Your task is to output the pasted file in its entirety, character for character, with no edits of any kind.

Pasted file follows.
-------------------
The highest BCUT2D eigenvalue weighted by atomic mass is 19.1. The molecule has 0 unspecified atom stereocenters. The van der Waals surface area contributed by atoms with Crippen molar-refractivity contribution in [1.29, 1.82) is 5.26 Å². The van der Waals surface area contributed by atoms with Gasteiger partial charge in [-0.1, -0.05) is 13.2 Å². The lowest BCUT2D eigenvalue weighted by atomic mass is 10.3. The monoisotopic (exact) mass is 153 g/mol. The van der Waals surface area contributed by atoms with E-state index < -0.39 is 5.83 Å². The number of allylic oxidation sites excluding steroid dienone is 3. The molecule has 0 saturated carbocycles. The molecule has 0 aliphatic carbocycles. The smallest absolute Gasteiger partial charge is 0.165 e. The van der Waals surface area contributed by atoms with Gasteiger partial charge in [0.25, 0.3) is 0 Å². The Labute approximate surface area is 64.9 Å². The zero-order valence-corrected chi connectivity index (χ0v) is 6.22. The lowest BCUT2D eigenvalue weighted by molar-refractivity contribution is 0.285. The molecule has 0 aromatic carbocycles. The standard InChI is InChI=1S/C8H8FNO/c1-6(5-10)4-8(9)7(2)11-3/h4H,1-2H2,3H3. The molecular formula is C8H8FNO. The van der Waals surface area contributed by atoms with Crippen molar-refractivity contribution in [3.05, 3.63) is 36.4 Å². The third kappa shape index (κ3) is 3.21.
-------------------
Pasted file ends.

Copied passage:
The highest BCUT2D eigenvalue weighted by atomic mass is 19.1. The molecule has 0 unspecified atom stereocenters. The van der Waals surface area contributed by atoms with Crippen molar-refractivity contribution in [1.29, 1.82) is 5.26 Å². The van der Waals surface area contributed by atoms with Gasteiger partial charge in [-0.1, -0.05) is 13.2 Å². The lowest BCUT2D eigenvalue weighted by atomic mass is 10.3. The monoisotopic (exact) mass is 153 g/mol. The van der Waals surface area contributed by atoms with E-state index < -0.39 is 5.83 Å². The number of allylic oxidation sites excluding steroid dienone is 3. The molecule has 0 saturated carbocycles. The molecule has 0 aliphatic carbocycles. The smallest absolute Gasteiger partial charge is 0.165 e. The van der Waals surface area contributed by atoms with Gasteiger partial charge in [0.25, 0.3) is 0 Å². The Labute approximate surface area is 64.9 Å². The zero-order valence-corrected chi connectivity index (χ0v) is 6.22. The lowest BCUT2D eigenvalue weighted by molar-refractivity contribution is 0.285. The molecule has 0 aromatic carbocycles. The standard InChI is InChI=1S/C8H8FNO/c1-6(5-10)4-8(9)7(2)11-3/h4H,1-2H2,3H3. The molecular formula is C8H8FNO. The van der Waals surface area contributed by atoms with Crippen molar-refractivity contribution in [3.05, 3.63) is 36.4 Å². The third kappa shape index (κ3) is 3.21.